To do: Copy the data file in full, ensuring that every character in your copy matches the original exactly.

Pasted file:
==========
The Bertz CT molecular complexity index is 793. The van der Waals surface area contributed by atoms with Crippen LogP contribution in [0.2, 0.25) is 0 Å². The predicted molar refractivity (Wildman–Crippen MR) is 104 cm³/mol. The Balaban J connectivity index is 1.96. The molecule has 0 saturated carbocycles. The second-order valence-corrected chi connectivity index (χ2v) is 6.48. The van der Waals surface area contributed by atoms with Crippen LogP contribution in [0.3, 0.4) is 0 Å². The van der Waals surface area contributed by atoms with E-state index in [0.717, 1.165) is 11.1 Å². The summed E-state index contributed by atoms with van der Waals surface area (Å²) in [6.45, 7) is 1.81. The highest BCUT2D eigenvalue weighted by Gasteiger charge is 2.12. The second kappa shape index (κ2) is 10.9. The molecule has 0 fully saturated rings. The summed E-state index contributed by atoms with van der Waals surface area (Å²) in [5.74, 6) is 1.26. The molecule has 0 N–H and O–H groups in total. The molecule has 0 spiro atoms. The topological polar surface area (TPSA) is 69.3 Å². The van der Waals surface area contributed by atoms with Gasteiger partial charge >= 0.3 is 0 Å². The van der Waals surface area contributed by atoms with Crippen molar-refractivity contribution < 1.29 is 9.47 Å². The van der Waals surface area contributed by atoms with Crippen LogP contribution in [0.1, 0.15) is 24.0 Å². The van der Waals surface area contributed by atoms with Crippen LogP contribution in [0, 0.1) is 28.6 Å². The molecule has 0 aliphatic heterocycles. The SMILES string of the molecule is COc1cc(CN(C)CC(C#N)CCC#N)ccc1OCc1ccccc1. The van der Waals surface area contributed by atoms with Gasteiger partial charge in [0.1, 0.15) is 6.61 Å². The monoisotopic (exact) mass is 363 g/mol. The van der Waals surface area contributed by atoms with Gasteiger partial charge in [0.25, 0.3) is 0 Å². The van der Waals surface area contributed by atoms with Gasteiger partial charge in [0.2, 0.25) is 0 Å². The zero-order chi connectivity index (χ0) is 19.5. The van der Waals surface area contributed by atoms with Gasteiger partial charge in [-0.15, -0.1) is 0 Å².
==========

The Bertz CT molecular complexity index is 793. The van der Waals surface area contributed by atoms with Crippen LogP contribution in [0.2, 0.25) is 0 Å². The predicted molar refractivity (Wildman–Crippen MR) is 104 cm³/mol. The Balaban J connectivity index is 1.96. The molecule has 0 saturated carbocycles. The second-order valence-corrected chi connectivity index (χ2v) is 6.48. The van der Waals surface area contributed by atoms with Crippen LogP contribution in [0.3, 0.4) is 0 Å². The van der Waals surface area contributed by atoms with E-state index in [0.717, 1.165) is 11.1 Å². The summed E-state index contributed by atoms with van der Waals surface area (Å²) in [6.45, 7) is 1.81. The highest BCUT2D eigenvalue weighted by Gasteiger charge is 2.12. The second kappa shape index (κ2) is 10.9. The molecule has 0 fully saturated rings. The summed E-state index contributed by atoms with van der Waals surface area (Å²) in [5.74, 6) is 1.26. The molecule has 0 N–H and O–H groups in total. The molecule has 0 spiro atoms. The topological polar surface area (TPSA) is 69.3 Å². The van der Waals surface area contributed by atoms with Gasteiger partial charge >= 0.3 is 0 Å². The van der Waals surface area contributed by atoms with Crippen molar-refractivity contribution < 1.29 is 9.47 Å². The van der Waals surface area contributed by atoms with Crippen LogP contribution in [0.1, 0.15) is 24.0 Å². The van der Waals surface area contributed by atoms with Crippen LogP contribution in [0, 0.1) is 28.6 Å². The molecule has 0 aliphatic heterocycles. The SMILES string of the molecule is COc1cc(CN(C)CC(C#N)CCC#N)ccc1OCc1ccccc1. The van der Waals surface area contributed by atoms with Gasteiger partial charge in [0.1, 0.15) is 6.61 Å². The monoisotopic (exact) mass is 363 g/mol. The van der Waals surface area contributed by atoms with Gasteiger partial charge in [0.25, 0.3) is 0 Å². The van der Waals surface area contributed by atoms with Gasteiger partial charge in [0.2, 0.25) is 0 Å². The zero-order chi connectivity index (χ0) is 19.5. The van der Waals surface area contributed by atoms with Gasteiger partial charge in [-0.15, -0.1) is 0 Å².